Flipkart's first order management system was inspired by the ingenious methods of one man. Meet Ambur Iyyappa, Flipkart's first employee and a veritable Human ERP
If Ambur Iyyappa had not lost his job in 2009, he probably would not have been a dollar multimillionaire today. And if Flipkart had not offered a job to Ambur Iyyappa on that fateful day in 2009, the company’s fortunes may have been quite different.
For both the man and the startup, that simple twist of fate became a tipping point.
Sachin Bansal and Binny Bansal, who founded Flipkart in 2007 and began running the path-breaking online bookstore out of its first office in Bengaluru, delivered their first online order in October of that year to V V K Chandra, a customer in Mahabubnagar. Since that historic sale, the volume of orders began to grow. A time came when the fledgling startup, growing exponentially, handled about a hundred orders a day. Sachin and Binny realized that they could use a helping hand. They put the word out.
A delivery boy with First Flight Couriers, a logistics company with offices in Bengaluru that partnered with Flipkart, informed the duo about one of his colleagues who was recently out of a job.
“I had been with First Flight Couriers for about four years,” recalls Iyyappa, who was then working as a Key Account Relationship Manager with the firm’s branch in Madiwala, Bengaluru. A native of Ambur, a town in Tamil Nadu’s Vellore district famous for its biriyani, he had worked with the automotive manufacturer Ashok Leyland in Hosur, about 50 km from Bengaluru, and later trained at Hindustan Motors. As he wanted to further his education to improve his prospects, he approached his employers for a few months of leave to study for a diploma course. His bosses dithered. Iyyappa was told that his position could not be kept open for three months. In his absence, if someone else was found to replace him, the vacancy would be filled.
Iyyappa risked four years of job security for a three-month stint at self-improvement. It proved costly. When he returned after completing his diploma, he found that he was out of a job. His former colleague, who was acquainted with Sachin and Binny, recommended Iyyappa to the founders of the new startup.
The first Flipkart employee
“We were not looking for much,” admits Sachin. “All we wanted was a person who could speak some English and use a computer.”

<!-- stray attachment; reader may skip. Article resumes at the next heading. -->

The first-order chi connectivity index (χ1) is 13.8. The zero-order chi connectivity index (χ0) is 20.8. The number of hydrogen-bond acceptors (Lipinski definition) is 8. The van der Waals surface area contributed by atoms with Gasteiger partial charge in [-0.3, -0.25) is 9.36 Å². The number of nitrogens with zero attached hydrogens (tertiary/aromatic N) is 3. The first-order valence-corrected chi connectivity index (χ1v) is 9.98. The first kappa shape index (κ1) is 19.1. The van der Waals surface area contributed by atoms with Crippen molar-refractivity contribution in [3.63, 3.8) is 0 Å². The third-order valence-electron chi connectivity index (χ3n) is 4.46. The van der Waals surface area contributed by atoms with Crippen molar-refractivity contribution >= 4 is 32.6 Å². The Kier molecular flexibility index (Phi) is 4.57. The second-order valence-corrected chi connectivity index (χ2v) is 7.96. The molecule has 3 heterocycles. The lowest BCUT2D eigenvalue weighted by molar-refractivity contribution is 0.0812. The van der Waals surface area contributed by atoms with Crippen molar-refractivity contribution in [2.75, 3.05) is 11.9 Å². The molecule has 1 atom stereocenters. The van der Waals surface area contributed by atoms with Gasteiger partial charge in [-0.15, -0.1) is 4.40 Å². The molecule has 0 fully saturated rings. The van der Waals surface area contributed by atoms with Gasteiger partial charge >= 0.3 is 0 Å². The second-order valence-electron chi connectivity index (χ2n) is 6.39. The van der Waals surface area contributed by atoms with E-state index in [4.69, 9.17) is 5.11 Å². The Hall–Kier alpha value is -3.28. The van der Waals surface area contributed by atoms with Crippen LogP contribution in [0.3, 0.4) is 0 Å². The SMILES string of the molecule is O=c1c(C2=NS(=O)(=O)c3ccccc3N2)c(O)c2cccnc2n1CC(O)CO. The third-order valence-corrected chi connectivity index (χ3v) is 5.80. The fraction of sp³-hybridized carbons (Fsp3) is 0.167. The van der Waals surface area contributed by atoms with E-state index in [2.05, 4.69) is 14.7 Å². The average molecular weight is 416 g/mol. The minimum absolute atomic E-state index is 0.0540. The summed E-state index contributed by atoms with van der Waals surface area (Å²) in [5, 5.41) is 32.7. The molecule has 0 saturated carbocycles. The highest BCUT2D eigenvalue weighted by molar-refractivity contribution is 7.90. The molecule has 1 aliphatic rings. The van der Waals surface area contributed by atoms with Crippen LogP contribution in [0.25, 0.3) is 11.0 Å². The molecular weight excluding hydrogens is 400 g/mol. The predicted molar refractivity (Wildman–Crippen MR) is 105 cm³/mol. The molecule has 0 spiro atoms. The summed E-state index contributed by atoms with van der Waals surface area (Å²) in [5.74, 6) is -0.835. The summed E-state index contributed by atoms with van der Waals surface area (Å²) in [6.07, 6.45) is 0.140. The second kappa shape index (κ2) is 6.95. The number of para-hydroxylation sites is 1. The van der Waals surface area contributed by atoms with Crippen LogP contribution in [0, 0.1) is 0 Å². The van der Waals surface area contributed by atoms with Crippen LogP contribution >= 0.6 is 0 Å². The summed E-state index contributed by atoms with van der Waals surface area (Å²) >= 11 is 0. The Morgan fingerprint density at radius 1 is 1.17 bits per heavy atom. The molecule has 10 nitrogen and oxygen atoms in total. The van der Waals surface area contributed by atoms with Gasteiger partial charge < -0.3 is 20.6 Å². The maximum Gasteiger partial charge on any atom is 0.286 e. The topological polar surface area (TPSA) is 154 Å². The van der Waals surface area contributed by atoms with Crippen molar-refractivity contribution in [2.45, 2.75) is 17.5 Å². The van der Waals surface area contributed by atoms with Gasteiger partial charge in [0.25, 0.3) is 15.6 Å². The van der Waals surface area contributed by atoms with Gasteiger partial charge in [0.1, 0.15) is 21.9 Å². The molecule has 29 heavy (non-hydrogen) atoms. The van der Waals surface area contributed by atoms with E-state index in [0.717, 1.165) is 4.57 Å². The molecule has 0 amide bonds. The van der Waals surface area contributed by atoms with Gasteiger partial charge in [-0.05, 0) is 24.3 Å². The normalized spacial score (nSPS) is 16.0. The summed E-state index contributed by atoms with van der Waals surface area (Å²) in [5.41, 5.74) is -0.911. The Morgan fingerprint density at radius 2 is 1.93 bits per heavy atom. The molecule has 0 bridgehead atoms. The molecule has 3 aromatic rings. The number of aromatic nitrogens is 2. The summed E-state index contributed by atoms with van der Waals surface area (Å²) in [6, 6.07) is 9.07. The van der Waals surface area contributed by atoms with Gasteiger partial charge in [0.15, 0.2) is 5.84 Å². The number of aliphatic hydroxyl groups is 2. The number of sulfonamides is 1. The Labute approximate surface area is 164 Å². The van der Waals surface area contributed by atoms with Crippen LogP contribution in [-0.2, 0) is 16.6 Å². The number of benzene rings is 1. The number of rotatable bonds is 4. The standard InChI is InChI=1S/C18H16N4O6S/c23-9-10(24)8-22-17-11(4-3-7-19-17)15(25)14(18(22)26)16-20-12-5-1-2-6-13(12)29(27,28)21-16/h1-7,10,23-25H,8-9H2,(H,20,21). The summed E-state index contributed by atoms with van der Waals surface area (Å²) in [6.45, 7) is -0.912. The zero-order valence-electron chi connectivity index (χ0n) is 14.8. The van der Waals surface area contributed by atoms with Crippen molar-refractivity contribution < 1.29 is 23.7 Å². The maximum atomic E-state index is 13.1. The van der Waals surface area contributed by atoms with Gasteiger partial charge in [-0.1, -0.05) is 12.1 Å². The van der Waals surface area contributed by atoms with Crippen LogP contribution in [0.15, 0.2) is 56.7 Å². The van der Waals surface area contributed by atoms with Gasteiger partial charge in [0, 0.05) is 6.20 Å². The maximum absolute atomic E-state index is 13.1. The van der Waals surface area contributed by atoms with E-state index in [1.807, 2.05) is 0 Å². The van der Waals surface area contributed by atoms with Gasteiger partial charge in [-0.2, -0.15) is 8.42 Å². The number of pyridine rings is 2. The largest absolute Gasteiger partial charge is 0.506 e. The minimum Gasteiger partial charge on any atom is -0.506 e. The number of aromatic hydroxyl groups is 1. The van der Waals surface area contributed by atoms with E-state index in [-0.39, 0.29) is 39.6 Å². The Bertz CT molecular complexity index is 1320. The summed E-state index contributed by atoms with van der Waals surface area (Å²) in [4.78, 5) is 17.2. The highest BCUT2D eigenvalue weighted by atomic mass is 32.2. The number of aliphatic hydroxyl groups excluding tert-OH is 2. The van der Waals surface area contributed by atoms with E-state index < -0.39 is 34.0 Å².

“He was out of a job and had no prospects,” adds Binny, who hired Iyyappa. “He came at a very low salary of about Rs 8,000.”
Almost immediately, Flipkart’s first full-time employee made his presence felt. “For the first two or three days, I was very confused,” he recalls, explaining that the new job was a big shift from his previous one. “We were working with about 10-12 big publishers in Bangalore and shipping something like 100 orders a day.”
Not only did Iyyappa confront these challenges, he took great delight in doing so.
In the early days of Flipkart, Binny handled operations while Sachin managed the technology side of the business. They didn’t bargain for any more time on their hands after bringing on board their first full-time employee. However, the weeks that followed were a revelation. In Iyyappa, they had found more than just a helping hand. He was destined to become the engine of the business, the lodestar that would dictate the company’s trajectory in years to come.
“Within the first week, he knew everything about everything we were doing,” remembers Sachin, adding that Iyyappa had a photographic memory of every business incident that transpired under his watch. “We did not have an order management system at the time. Iyyappa was our order management system. He remembered every status, every order.”
“After a month of Iyyappa joining, we gave a referral bonus of about Rs 5,000 to the First Flight person,” remembers Binny. “We were so happy with him!”
@binnybansal @FlipkartStories @Flipkart We at CX call him walking encyclopedia for Flipkart, the go-to-man for anything u need to know!
— Sharad Agarwal (@ag_sharad) January 11, 2016
No pain, no gain
Modest and unassuming, Iyyappa underplays the effort he put in. “Sachin and Binny were my role models. They would teach me the work sitting right there. We handled everything among the three of us,” Iyyappa remembers, adding that the founders also helped with the packing and labeling. “Those days, it was all manual. The technology came later.”
With a phenomenal memory for details, Iyyappa rattles off every step of the old, manual order management process as if it was happening right before his eyes. “We had a JIT (Just In Time) procurement model. We divided the work among ourselves. Once we got the orders, we entered them manually into [Microsoft] Excel, entered the quantity and MRP, where to procure it, then took printouts, gave it to the packer who would go to suppliers…”